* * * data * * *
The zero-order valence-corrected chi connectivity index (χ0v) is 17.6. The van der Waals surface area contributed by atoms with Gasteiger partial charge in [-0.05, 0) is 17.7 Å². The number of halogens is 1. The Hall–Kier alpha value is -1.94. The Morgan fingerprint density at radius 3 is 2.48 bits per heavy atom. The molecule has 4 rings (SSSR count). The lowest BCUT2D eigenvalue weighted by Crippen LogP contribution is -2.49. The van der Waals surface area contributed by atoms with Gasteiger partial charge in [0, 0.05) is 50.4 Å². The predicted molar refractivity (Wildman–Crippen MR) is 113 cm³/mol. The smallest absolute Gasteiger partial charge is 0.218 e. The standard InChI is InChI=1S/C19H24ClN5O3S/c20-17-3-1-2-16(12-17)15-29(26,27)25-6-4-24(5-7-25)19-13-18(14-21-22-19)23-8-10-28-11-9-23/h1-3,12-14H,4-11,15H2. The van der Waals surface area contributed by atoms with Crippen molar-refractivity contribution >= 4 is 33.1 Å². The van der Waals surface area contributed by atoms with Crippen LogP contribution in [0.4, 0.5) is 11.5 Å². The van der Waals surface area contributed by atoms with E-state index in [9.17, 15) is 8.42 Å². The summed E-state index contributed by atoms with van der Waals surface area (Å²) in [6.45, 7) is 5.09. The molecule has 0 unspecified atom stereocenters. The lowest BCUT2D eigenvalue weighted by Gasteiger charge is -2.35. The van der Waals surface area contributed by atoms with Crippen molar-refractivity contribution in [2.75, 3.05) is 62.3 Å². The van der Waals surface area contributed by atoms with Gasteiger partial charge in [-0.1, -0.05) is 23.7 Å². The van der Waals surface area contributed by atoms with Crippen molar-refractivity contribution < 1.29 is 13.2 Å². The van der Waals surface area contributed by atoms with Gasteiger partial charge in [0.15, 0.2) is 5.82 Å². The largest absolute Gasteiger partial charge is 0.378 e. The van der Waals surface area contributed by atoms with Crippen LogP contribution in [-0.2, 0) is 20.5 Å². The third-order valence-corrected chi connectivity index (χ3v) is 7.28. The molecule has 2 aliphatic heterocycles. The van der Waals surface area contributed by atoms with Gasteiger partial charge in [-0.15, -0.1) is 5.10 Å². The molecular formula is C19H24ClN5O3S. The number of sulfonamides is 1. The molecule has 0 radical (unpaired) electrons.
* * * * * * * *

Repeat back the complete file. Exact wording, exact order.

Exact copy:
The zero-order valence-corrected chi connectivity index (χ0v) is 17.6. The van der Waals surface area contributed by atoms with Gasteiger partial charge in [-0.05, 0) is 17.7 Å². The number of halogens is 1. The Hall–Kier alpha value is -1.94. The Morgan fingerprint density at radius 3 is 2.48 bits per heavy atom. The molecule has 4 rings (SSSR count). The lowest BCUT2D eigenvalue weighted by Crippen LogP contribution is -2.49. The van der Waals surface area contributed by atoms with Gasteiger partial charge in [0, 0.05) is 50.4 Å². The predicted molar refractivity (Wildman–Crippen MR) is 113 cm³/mol. The smallest absolute Gasteiger partial charge is 0.218 e. The standard InChI is InChI=1S/C19H24ClN5O3S/c20-17-3-1-2-16(12-17)15-29(26,27)25-6-4-24(5-7-25)19-13-18(14-21-22-19)23-8-10-28-11-9-23/h1-3,12-14H,4-11,15H2. The van der Waals surface area contributed by atoms with Crippen molar-refractivity contribution >= 4 is 33.1 Å². The van der Waals surface area contributed by atoms with Crippen LogP contribution in [0.4, 0.5) is 11.5 Å². The van der Waals surface area contributed by atoms with E-state index in [9.17, 15) is 8.42 Å². The summed E-state index contributed by atoms with van der Waals surface area (Å²) in [6.45, 7) is 5.09. The molecule has 0 unspecified atom stereocenters. The lowest BCUT2D eigenvalue weighted by Gasteiger charge is -2.35. The van der Waals surface area contributed by atoms with Crippen molar-refractivity contribution in [2.75, 3.05) is 62.3 Å². The van der Waals surface area contributed by atoms with Gasteiger partial charge in [-0.1, -0.05) is 23.7 Å². The van der Waals surface area contributed by atoms with Crippen molar-refractivity contribution < 1.29 is 13.2 Å². The van der Waals surface area contributed by atoms with Gasteiger partial charge in [0.15, 0.2) is 5.82 Å². The largest absolute Gasteiger partial charge is 0.378 e. The van der Waals surface area contributed by atoms with Crippen LogP contribution in [-0.2, 0) is 20.5 Å². The third-order valence-corrected chi connectivity index (χ3v) is 7.28. The molecule has 2 aliphatic heterocycles. The van der Waals surface area contributed by atoms with Gasteiger partial charge in [-0.15, -0.1) is 5.10 Å². The molecular formula is C19H24ClN5O3S. The number of sulfonamides is 1. The molecule has 0 radical (unpaired) electrons.